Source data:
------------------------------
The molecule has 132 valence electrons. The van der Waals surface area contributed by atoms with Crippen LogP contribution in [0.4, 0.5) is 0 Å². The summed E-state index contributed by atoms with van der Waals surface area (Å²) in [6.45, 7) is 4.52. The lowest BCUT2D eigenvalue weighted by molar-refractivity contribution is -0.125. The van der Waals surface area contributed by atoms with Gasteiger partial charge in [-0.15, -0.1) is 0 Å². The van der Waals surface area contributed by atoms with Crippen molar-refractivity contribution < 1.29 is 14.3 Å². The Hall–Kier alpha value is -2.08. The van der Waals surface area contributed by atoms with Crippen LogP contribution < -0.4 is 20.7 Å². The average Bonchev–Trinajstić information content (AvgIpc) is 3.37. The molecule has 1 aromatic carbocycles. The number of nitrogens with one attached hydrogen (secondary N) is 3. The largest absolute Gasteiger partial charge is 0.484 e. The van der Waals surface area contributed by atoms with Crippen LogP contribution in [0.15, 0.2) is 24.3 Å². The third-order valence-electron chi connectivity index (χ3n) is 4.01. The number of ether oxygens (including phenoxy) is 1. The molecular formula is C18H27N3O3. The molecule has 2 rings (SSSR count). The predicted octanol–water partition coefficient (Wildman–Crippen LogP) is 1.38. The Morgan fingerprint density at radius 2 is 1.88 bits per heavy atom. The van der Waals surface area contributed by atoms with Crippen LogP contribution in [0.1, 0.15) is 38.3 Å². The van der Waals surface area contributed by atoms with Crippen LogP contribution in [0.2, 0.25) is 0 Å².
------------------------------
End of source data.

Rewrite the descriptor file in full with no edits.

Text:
The molecule has 132 valence electrons. The van der Waals surface area contributed by atoms with Crippen LogP contribution in [0.4, 0.5) is 0 Å². The summed E-state index contributed by atoms with van der Waals surface area (Å²) in [6.45, 7) is 4.52. The lowest BCUT2D eigenvalue weighted by molar-refractivity contribution is -0.125. The van der Waals surface area contributed by atoms with Gasteiger partial charge in [-0.15, -0.1) is 0 Å². The van der Waals surface area contributed by atoms with Crippen molar-refractivity contribution < 1.29 is 14.3 Å². The Hall–Kier alpha value is -2.08. The van der Waals surface area contributed by atoms with Crippen LogP contribution < -0.4 is 20.7 Å². The average Bonchev–Trinajstić information content (AvgIpc) is 3.37. The molecule has 1 aromatic carbocycles. The number of nitrogens with one attached hydrogen (secondary N) is 3. The largest absolute Gasteiger partial charge is 0.484 e. The van der Waals surface area contributed by atoms with Crippen LogP contribution in [0.15, 0.2) is 24.3 Å². The third-order valence-electron chi connectivity index (χ3n) is 4.01. The number of ether oxygens (including phenoxy) is 1. The molecular formula is C18H27N3O3. The molecule has 2 rings (SSSR count). The predicted octanol–water partition coefficient (Wildman–Crippen LogP) is 1.38. The Morgan fingerprint density at radius 2 is 1.88 bits per heavy atom. The van der Waals surface area contributed by atoms with Crippen LogP contribution in [0.1, 0.15) is 38.3 Å². The van der Waals surface area contributed by atoms with Crippen LogP contribution in [0.2, 0.25) is 0 Å².